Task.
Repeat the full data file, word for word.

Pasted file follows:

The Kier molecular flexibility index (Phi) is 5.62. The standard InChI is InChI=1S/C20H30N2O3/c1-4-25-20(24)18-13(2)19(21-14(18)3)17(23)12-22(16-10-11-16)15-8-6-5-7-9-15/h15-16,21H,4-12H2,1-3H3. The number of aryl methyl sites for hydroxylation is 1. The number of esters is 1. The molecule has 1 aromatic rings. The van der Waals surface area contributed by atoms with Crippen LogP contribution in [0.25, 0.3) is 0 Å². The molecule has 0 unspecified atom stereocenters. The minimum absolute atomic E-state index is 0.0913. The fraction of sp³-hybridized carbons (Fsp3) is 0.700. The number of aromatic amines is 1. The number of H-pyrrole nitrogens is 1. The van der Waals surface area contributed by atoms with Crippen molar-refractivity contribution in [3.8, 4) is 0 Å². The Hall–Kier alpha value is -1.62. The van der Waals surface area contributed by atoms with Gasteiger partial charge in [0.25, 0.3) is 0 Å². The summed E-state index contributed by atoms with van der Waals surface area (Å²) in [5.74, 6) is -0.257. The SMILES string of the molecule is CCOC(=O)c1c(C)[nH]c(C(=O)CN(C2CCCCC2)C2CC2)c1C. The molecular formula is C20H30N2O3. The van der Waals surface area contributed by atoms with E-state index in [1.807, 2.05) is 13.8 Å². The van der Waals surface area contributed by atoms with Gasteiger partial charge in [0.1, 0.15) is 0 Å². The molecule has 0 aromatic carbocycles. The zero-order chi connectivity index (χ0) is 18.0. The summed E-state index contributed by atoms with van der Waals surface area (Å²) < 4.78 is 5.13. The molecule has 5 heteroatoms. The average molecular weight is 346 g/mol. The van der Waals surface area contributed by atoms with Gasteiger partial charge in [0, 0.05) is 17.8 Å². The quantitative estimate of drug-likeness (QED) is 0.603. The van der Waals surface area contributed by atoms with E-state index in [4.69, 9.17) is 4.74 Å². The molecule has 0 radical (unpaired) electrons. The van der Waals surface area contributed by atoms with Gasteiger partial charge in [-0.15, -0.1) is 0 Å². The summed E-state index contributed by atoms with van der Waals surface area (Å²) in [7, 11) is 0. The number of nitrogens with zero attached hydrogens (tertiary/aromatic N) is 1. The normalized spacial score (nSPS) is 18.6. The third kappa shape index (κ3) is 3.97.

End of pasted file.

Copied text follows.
The Kier molecular flexibility index (Phi) is 5.62. The standard InChI is InChI=1S/C20H30N2O3/c1-4-25-20(24)18-13(2)19(21-14(18)3)17(23)12-22(16-10-11-16)15-8-6-5-7-9-15/h15-16,21H,4-12H2,1-3H3. The number of aryl methyl sites for hydroxylation is 1. The number of esters is 1. The molecule has 1 aromatic rings. The van der Waals surface area contributed by atoms with Crippen LogP contribution in [0.25, 0.3) is 0 Å². The molecule has 0 unspecified atom stereocenters. The minimum absolute atomic E-state index is 0.0913. The fraction of sp³-hybridized carbons (Fsp3) is 0.700. The number of aromatic amines is 1. The number of H-pyrrole nitrogens is 1. The van der Waals surface area contributed by atoms with Crippen molar-refractivity contribution in [3.8, 4) is 0 Å². The Hall–Kier alpha value is -1.62. The van der Waals surface area contributed by atoms with Gasteiger partial charge in [0.25, 0.3) is 0 Å². The summed E-state index contributed by atoms with van der Waals surface area (Å²) in [5.74, 6) is -0.257. The SMILES string of the molecule is CCOC(=O)c1c(C)[nH]c(C(=O)CN(C2CCCCC2)C2CC2)c1C. The molecular formula is C20H30N2O3. The van der Waals surface area contributed by atoms with E-state index in [1.807, 2.05) is 13.8 Å². The van der Waals surface area contributed by atoms with Gasteiger partial charge in [0.1, 0.15) is 0 Å². The molecule has 0 aromatic carbocycles. The zero-order chi connectivity index (χ0) is 18.0. The summed E-state index contributed by atoms with van der Waals surface area (Å²) < 4.78 is 5.13. The molecule has 5 heteroatoms. The average molecular weight is 346 g/mol. The van der Waals surface area contributed by atoms with Gasteiger partial charge in [0, 0.05) is 17.8 Å². The quantitative estimate of drug-likeness (QED) is 0.603. The van der Waals surface area contributed by atoms with E-state index in [4.69, 9.17) is 4.74 Å². The molecule has 0 radical (unpaired) electrons. The van der Waals surface area contributed by atoms with Gasteiger partial charge in [-0.15, -0.1) is 0 Å². The summed E-state index contributed by atoms with van der Waals surface area (Å²) in [7, 11) is 0. The number of nitrogens with zero attached hydrogens (tertiary/aromatic N) is 1. The normalized spacial score (nSPS) is 18.6. The third kappa shape index (κ3) is 3.97.